Tim Page is working hard to help change the world, one tomato at a time.
As the owner of Farmers Exchange of Earthly Delights (FEED) in Sebastopol, his plan involves fancy sounding mantras like “micro-regional aggregator,” “self-ownership” and “business as a biological structure.” But ultimately, it all comes down to a simple mission: getting food from Sonoma County farms onto our dinner tables.
For the past five years, FEED has been collecting produce, then selling it to Bay Area restaurants, caterers and grocery stores. It would be a basic concept, except that the organization focuses on small, family farmers. Most of FEED’s participating farms average 10 acres, while the smallest is just a half acre and the largest, County Line Harvest, spans 120 acres in Petaluma.
And in an uncommon business model, FEED operates with complete transparency, showcasing its partners so customers know exactly where their local produce comes from. No mass-batched fruits and vegetables from factory operations, here. Farms are either California Certified Organic Farmers accredited or cultivating with organic methods, with the owners themselves working the dirt.
“What it takes for the food system to operate may seem boring,” Page said on a recent morning as he stood in his warehouse in a quiet corner of the Barlow in downtown Sebastopol. “People assume it’s dialed in, that the food just shows up. But to really keep it all local and sustainable is intimidating.”
As much as 40 percent of the food in the United States goes to waste, according to an April report from the Natural Resources Defense Council of New York. And some 30 percent of fresh fruits and vegetables don’t even make it off farms due to cosmetic imperfections or busy farmers without time to act as their own marketing agents.
To find markets for commercially unsold produce, farmers may sell directly to subscribers or donate to local hunger relief organizations. But ultimately, those systems aren’t financially practical if they want to stay in business.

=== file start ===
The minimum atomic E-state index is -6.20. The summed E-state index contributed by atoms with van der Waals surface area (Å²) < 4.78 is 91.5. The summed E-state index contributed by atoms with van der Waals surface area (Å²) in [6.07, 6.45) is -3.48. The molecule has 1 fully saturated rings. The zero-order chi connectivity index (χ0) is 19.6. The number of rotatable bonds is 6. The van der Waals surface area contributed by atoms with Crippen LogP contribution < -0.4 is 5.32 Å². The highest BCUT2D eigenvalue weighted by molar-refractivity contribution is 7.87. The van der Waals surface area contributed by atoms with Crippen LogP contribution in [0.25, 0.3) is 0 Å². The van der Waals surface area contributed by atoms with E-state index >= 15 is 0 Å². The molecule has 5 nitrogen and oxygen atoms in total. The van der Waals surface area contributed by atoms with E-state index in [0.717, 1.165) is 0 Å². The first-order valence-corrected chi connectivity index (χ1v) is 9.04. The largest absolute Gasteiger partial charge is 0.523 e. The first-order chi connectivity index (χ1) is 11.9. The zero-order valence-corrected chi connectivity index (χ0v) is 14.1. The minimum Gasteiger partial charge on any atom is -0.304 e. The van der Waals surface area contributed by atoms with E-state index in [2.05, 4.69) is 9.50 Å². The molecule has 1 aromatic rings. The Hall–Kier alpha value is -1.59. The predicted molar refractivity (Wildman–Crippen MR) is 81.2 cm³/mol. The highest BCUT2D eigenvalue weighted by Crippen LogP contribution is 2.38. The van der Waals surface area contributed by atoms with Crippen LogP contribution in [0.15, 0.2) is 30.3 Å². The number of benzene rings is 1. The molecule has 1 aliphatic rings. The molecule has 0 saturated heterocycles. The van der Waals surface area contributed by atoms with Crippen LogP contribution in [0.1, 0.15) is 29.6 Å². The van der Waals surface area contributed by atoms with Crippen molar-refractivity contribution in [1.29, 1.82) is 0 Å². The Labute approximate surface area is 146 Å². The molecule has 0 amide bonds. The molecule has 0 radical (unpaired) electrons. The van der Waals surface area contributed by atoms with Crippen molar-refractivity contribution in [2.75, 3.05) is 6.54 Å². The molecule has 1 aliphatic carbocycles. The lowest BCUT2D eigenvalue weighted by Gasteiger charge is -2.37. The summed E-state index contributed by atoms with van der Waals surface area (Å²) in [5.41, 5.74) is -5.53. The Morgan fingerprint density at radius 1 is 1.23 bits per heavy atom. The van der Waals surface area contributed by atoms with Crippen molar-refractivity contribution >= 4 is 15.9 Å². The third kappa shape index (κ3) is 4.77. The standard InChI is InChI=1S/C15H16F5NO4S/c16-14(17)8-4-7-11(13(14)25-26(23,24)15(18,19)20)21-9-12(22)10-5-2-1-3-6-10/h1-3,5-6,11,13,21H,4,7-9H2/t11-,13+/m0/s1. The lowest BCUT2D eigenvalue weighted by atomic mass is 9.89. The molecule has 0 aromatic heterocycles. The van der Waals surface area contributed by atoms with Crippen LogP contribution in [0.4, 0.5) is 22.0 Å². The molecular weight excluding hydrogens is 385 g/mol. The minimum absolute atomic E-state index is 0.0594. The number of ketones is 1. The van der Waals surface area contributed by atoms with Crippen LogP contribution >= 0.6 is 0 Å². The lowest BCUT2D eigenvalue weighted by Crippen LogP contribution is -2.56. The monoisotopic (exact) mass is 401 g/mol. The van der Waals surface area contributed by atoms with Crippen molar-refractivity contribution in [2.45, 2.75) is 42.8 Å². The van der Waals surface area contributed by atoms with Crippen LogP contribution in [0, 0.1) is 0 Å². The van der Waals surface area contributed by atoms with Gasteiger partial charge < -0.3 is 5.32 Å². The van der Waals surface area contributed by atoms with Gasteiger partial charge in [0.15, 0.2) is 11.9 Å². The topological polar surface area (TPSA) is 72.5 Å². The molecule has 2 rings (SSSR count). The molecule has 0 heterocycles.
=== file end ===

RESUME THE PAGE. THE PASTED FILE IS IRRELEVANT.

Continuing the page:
“Our mission is to create a vibrant, sustainable and fair food system by maximizing the ability of small farmers to sell their food through diverse marketing channels,” said Page. “We tackle the supply before it even has a chance to approach waste.”
Essentially, farmers tell FEED what they have ready to harvest on a Tuesday; FEED sends the composite list to its clients who place their orders Wednesday; and the farmers pick crops by 7 a.m. Thursday. The process happens at least twice a week.
The partnership has been a blessing for New Family Farm of Sebastopol, which has worked with FEED since the company’s inception. Formed by Ryan Power and Adam Davidoff in 2010 with 10 acres, New Family used to rely solely on time- and labor-intensive farmers’ markets for sales, with no guarantee that what they picked would find a dining table.
“FEED is an amazing service,” said Power, who is currently providing cilantro, beets, parsley, cabbage, Little Gem lettuce, fennel, chard and cauliflower. “Their system allows us to pick to order, so there is no waste. And the customers end up getting the freshest product available, because it is often delivered the same day we picked it.”
It’s like having his own sales and management team, he added.